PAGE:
It's always fascinating to watch the press corps decide which stories to play up, which to ignore - and which to save for later. We now know that a leading Presidential candidate has indirectly received hundreds of thousands of dollars from foreign sources based in a country with pressing business before the government - as well as millions more from private interests. Yet the story of the Clinton family's income has received much less play than the money her subordinates got from the same sources.
Why? And, more importantly for Democrats, when will this story hit? Are Fox News and the Republicans holding their fire until (and unless) Clinton becomes the nominee? That's an important question - because, when it does hit, this story is going to make the questions about Tony Rezko, questions which should legitimately be asked, look very small.
First, is it fair to say that the candidate herself has received hundreds of thousands of dollars from the Colombian government? We're always careful not to accept anything the media says about the Clintons at face value. But we know that Bill Clinton received $800,000 in speaking fees from Gold Service International, a business group formed to foster increased trade with Colombia.
And what single event would do the most to increase trade with Colombia? Passage of that trade agreement that Sen. Clinton tells us she opposes. (She told us she opposed NAFTA, too - privately - although Clinton White House records indicated she stumped for its passage.) And while Sen. Clinton says she opposes the politically unpopular deal, her husband has been pushing it for quite a while.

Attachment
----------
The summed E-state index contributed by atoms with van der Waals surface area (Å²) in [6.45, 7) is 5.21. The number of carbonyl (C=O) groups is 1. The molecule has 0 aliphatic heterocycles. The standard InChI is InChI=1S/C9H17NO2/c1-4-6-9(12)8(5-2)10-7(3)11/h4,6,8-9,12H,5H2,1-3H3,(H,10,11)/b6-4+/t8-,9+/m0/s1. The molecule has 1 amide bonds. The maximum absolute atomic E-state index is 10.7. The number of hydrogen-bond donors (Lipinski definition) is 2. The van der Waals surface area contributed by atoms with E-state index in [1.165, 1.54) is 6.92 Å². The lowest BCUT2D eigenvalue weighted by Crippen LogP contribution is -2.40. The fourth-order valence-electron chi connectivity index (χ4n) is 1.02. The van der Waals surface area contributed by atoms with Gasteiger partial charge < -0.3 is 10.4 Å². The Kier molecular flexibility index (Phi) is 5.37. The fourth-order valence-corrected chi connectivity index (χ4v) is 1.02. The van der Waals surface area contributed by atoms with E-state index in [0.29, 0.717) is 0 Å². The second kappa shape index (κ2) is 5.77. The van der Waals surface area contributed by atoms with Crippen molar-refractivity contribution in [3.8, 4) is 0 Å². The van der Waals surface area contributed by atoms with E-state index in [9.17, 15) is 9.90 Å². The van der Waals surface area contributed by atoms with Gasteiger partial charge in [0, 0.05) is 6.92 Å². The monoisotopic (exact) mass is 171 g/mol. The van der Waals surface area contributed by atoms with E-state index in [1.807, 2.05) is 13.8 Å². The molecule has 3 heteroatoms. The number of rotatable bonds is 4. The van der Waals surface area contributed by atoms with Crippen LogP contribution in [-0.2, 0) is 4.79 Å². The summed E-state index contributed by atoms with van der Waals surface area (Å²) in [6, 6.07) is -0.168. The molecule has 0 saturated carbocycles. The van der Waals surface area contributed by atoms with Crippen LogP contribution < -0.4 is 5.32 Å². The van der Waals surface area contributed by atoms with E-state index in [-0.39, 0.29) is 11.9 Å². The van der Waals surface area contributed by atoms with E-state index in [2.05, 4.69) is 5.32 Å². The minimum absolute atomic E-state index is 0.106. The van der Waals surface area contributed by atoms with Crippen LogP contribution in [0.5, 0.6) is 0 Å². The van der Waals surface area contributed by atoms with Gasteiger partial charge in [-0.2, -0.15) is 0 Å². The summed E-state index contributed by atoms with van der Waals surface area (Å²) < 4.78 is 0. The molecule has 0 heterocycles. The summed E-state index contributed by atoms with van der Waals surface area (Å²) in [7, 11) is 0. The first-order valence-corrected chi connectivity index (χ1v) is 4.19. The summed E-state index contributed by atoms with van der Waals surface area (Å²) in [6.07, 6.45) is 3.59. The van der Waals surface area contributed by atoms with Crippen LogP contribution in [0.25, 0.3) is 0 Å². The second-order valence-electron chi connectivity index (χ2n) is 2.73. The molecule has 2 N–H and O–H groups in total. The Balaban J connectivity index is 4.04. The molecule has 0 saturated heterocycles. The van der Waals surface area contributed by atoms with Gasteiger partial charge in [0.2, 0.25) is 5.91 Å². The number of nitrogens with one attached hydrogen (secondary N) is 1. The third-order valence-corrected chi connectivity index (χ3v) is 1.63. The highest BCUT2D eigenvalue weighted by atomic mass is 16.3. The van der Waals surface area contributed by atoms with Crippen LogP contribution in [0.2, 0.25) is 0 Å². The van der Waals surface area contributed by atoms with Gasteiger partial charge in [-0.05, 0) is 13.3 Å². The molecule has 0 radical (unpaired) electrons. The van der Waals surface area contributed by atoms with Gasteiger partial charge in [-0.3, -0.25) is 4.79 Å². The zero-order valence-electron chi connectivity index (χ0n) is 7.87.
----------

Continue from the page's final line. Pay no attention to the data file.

Here's a simple fact: Bill and Hillary Clinton file tax returns jointly. $800,000 to Bill is therefore $800,000 to Hillary's household. Or, if you were counting assets separately on a community-property basis, Hillary's net worth increased by nearly half a million dollars thanks to that Colombian trade group.
So here's the story in a nutshell: Foreign business group pays $800,000 to the household of a Senator - and possible future President - while a critical trade deal is being debated in Washington. And the press isn't even talking about the story much - yet.
Let's be clear about this: I'm not suggesting wrongdoing on the part of either Sen. Clinton or the former President. She says she opposes the deal, despite the income (although that could change, of course.). For his part, President Clinton has always been a vocal supporter of NAFTA and other similar trade deals, so it's fair to assume that his expressed support for the Colombian agreement represents his real opinions. And his standard speaking fees are very high.
What I am saying is that there is precedent for stories like this. Speaking fees have been perceived as a way to bypass regulations and buy lots of goodwill from politicians. Paying generous "service" fees to family members has been seen in a similar light. Yet the press has played down this story. Strange. They haven't hesitated to smear the Clintons with vile, baseless, and nasty stories and comments about topics that have no relationship to public policy, and the Clintons' constant complaint is that the press is their enemy. Yet she's dodged a bullet so far on this one. Even Fox has been pretty quiet about it. Why?
Here's one possibility, especially for the Fox crowd: They don't need it yet. They're waiting to see if Clinton can turn the nomination process around and become the nominee. If she does they'll run with it 24/7. But until then, they're going to keep it on ice.
Candidates' complaints notwithstanding, the press isn't for against either Democratic candidate. They want the race to go on as long as possible, for selfish reasons. It's great for ratings and viewership - and as long as they have a horse race to cover, they don't have to discuss unpleasant realities like the war in Iraq.